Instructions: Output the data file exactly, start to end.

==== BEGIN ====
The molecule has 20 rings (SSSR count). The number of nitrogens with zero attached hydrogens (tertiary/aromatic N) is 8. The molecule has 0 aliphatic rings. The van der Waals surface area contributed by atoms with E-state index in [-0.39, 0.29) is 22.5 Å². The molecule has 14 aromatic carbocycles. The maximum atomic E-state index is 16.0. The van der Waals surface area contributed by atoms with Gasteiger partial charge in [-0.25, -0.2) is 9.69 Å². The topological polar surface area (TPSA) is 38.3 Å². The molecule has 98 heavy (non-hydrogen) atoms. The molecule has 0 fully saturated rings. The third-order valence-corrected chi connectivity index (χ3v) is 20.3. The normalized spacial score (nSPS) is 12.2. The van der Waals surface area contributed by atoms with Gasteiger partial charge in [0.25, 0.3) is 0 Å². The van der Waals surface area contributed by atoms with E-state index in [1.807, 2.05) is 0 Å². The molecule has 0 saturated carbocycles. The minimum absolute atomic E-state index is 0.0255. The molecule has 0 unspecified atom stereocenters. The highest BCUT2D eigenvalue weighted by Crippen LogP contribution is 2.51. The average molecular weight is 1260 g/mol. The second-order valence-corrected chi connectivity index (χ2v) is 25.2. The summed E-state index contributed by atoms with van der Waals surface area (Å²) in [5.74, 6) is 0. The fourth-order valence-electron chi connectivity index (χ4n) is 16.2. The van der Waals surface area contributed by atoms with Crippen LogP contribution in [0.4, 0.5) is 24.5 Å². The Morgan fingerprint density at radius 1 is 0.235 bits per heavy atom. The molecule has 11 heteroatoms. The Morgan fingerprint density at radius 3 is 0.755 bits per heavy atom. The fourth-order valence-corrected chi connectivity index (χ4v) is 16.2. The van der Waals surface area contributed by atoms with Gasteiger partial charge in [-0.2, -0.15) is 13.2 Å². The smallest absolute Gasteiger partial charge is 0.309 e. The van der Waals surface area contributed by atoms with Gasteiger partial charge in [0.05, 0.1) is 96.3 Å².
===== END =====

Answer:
The molecule has 20 rings (SSSR count). The number of nitrogens with zero attached hydrogens (tertiary/aromatic N) is 8. The molecule has 0 aliphatic rings. The van der Waals surface area contributed by atoms with E-state index in [-0.39, 0.29) is 22.5 Å². The molecule has 14 aromatic carbocycles. The maximum atomic E-state index is 16.0. The van der Waals surface area contributed by atoms with Gasteiger partial charge in [-0.25, -0.2) is 9.69 Å². The topological polar surface area (TPSA) is 38.3 Å². The molecule has 98 heavy (non-hydrogen) atoms. The molecule has 0 fully saturated rings. The third-order valence-corrected chi connectivity index (χ3v) is 20.3. The normalized spacial score (nSPS) is 12.2. The van der Waals surface area contributed by atoms with Gasteiger partial charge in [0.25, 0.3) is 0 Å². The van der Waals surface area contributed by atoms with E-state index in [1.807, 2.05) is 0 Å². The molecule has 0 saturated carbocycles. The minimum absolute atomic E-state index is 0.0255. The molecule has 0 unspecified atom stereocenters. The highest BCUT2D eigenvalue weighted by Crippen LogP contribution is 2.51. The average molecular weight is 1260 g/mol. The second-order valence-corrected chi connectivity index (χ2v) is 25.2. The summed E-state index contributed by atoms with van der Waals surface area (Å²) in [5.74, 6) is 0. The fourth-order valence-electron chi connectivity index (χ4n) is 16.2. The van der Waals surface area contributed by atoms with Crippen LogP contribution in [0.4, 0.5) is 24.5 Å². The Morgan fingerprint density at radius 1 is 0.235 bits per heavy atom. The molecule has 11 heteroatoms. The Morgan fingerprint density at radius 3 is 0.755 bits per heavy atom. The fourth-order valence-corrected chi connectivity index (χ4v) is 16.2. The van der Waals surface area contributed by atoms with Gasteiger partial charge in [-0.2, -0.15) is 13.2 Å². The smallest absolute Gasteiger partial charge is 0.309 e. The van der Waals surface area contributed by atoms with Gasteiger partial charge in [0.05, 0.1) is 96.3 Å².